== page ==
There is a certain degree of helplessness that a person can feel when reading about dementia. After all, there is no cure. There is no precise understanding of the cause. There is not even a way to delay the disease. From time to time, there are fun articles that do assuage our fears about dementia, like “Alcohol Intake in the Elderly Affects Risk of Cognitive Decline and Dementia” that allow us to think, Oh, drinking wine helps stave off dementia! But even those are to be taken with a grain of salt.
Documentary Explores Music’s Effect on Alzheimer’s Patients – Video
Music can be a powerful influence. Just think about how hard it is to get a catchy tune out of your mind. But researchers say music can also be used to unlock memories, especially for Alzheimer’s patients. Alzheimer’s experts are using the power of music to bring back memories that some thought were lost forever.
Music can transport you to a different time and place. Many Alzheimer’s and dementia patients at Silverado Senior Living in Azusa can’t remember their loved ones or what they did this morning, but in a music class they experienced a breakthrough.
A Hint of Success in Treating Alzheimer’s Raises Ethical Quandary
Amid the generally discouraging news about drugs that can slow or reverse the progress of Alzheimer’s disease, a new study is a faint glimmer of hope: In mice whose brains are clogged with the protein deposits that characterize Alzheimer’s, a drug called bexarotene substantially reversed key signs of dementia and reduced by half the telltale protein deposits of the disease.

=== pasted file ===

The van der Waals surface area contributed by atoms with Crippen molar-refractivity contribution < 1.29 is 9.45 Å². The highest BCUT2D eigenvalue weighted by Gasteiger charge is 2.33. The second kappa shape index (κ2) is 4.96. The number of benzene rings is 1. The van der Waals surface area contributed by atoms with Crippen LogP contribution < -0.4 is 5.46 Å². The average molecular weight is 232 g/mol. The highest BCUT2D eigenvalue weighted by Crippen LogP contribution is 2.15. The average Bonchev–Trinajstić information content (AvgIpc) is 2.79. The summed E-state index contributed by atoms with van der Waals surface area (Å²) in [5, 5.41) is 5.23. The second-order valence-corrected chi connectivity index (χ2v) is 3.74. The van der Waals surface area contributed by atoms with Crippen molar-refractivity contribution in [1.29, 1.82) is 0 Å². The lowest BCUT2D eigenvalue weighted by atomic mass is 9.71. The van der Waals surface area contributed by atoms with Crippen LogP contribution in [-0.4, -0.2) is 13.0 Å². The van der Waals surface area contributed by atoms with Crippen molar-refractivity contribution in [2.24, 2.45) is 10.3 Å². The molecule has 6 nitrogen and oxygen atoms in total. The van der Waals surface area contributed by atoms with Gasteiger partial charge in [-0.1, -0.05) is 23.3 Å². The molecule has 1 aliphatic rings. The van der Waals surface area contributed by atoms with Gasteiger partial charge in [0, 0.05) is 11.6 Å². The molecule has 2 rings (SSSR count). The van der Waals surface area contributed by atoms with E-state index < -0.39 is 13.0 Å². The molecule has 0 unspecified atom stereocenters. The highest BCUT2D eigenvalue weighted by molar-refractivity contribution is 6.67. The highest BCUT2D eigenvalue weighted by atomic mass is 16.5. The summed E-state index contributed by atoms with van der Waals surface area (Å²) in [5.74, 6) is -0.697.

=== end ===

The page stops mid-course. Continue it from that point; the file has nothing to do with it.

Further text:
Many Treatments but No Cure for Alzheimer’s Disease
Alzheimer’s a Dire Threat, but Early Action and Treatment Can Slow its Progress
A neurologist and director of the Center for Cognitive Health at Mount Sinai Hospital, Gandy specializes in the study and treatment of dementia, focusing on Alzheimer’s disease. He has been working in the field for 25 years.
Small Study Offers Hope That Drug Could Help Stabilize Alzheimer’s Disease
Researchers are reporting that Gammagard, made by Baxter International Inc., might help stabilize Alzheimer’s disease for as much as three years. The findings from the small study were presented at the Alzheimer’s Association International Conference in Vancouver, British Columbia. The evidence is weak and in only four patients, making the study was far too small to prove the treatment works, but it does provide hope that an effective treatment may be found.